Enlightenment: villain or ally?
Lighting can represent up to 40% of energy consumption in buildings, depending on their type and consumption profile. Lighting control is definitely one of the easiest ways to save energy costs and one of the most common applications. By applying an effective lighting control solution, for example, users can easily save up to 50% on their electricity bill compared to traditional ways: “today, the conscientious use of electricity is essential. One of the measures that positively contribute to the reduction of energy consumption is to prioritize the use of lamps and LED reflectors at strategic points and in common areas, in addition to the use of presence sensors with timers, for example", says Marina Andrade, Project and Sustainability Coordinator at Cushman & Wakefield.
How does it work in practice?
Currently, the main criteria for efficient lighting in lighting projects or improvements to existing systems consist of:
• Adopt as a reference energy efficiency standards, such as ASHRAE 90.1-2010, which is being used as a premise in projects seeking LEED certification (Leadership in Energy and Environmental Design) v4
• Use of high-efficiency lamps
• Use of electronic ballasts, which can be quick start, instant start, high performance, analog dimmable and DALI dimmable (Digital Addressable Lighting Interface – automation system for lighting);
• Presence sensors in short-term environments such as bathrooms and hallways.
All criteria are presented to customers with the purpose of directing projects to the most efficient scenario possible: "it is important to emphasize that for any replacement or implementation of new solutions, a technical study must be carried out so that we do not negatively impact the level of ambient luminosity, as it is not simply replacing equipment with greater power for one with less. Mapping strategic lighting points allows the use of natural light most of the day and generates savings in energy consumption expenses for the client in the medium and long term”, explains Diego Batista, Project and Sustainability Analyst at Cushman & Wakefield.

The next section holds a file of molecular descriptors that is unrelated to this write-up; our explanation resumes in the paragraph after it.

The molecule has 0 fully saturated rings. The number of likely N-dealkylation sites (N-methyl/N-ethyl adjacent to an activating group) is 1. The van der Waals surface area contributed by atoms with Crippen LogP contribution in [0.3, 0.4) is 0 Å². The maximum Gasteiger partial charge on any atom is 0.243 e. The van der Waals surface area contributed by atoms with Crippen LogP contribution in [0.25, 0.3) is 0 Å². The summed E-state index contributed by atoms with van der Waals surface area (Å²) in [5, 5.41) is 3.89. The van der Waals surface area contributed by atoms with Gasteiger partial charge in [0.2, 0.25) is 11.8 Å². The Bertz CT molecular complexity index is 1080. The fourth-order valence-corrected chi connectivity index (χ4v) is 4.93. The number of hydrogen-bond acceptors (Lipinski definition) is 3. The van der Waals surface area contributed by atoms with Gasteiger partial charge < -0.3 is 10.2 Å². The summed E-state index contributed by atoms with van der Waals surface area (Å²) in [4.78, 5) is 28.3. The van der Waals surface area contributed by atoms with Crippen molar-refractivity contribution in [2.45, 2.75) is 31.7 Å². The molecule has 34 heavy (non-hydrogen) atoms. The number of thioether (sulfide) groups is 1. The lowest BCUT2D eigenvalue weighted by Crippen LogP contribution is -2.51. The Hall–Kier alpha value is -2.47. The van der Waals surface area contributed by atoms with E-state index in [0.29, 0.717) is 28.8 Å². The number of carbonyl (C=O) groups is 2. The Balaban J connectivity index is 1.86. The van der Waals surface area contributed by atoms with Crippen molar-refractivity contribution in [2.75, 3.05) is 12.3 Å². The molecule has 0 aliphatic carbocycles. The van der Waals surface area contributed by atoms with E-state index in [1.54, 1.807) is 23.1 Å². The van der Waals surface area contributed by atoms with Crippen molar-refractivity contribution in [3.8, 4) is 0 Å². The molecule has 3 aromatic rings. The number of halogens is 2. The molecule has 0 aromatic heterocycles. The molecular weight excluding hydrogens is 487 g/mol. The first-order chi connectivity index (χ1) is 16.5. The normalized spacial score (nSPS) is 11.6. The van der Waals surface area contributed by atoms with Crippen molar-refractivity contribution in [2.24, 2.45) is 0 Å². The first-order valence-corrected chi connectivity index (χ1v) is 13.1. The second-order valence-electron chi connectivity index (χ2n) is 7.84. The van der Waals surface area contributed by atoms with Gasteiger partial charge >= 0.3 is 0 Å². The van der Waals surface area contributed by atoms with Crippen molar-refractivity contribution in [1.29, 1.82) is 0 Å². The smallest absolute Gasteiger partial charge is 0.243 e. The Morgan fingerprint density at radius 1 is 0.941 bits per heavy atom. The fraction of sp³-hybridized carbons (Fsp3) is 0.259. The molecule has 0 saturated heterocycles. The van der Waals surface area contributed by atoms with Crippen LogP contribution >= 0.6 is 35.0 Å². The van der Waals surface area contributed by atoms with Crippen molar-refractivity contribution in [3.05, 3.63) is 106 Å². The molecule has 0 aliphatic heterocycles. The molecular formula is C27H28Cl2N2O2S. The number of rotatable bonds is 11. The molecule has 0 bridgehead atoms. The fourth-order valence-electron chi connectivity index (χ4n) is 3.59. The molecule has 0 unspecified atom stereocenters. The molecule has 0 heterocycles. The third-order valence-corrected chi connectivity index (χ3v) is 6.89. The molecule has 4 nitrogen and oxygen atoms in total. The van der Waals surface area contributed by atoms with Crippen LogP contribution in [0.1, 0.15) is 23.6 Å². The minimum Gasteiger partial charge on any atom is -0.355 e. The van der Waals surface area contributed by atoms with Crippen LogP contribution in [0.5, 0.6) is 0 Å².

The use of natural lighting is also an important item in this process. The first step is to integrate it into the architectural project and this does not only mean having openings in facades or roofs, but also considering factors of orientation and materials used.
One element that provides this benefit are the brises, which bring natural light in the necessary quantity and quality, reducing or eliminating the need for artificial light for most of the day. It is important that the lighting system consider strategies such as circuit sectorization and dimmable sensors so that the artificial lighting modulates as needed.
A warning is that all these studies for natural lighting need to be integrated with an analysis of the thermal load of the air conditioning, because by enabling the best supply of this lighting, the demand for air conditioning also increases: "there are many tools that allow us to predict the energy performance of buildings taking into account the aspects of ventilation, lighting and thermal. For these studies, energy simulation software is used in order to obtain an integrated view of the entire project, thus allowing us to predict and improve, if necessary, its performance”, says Marina.
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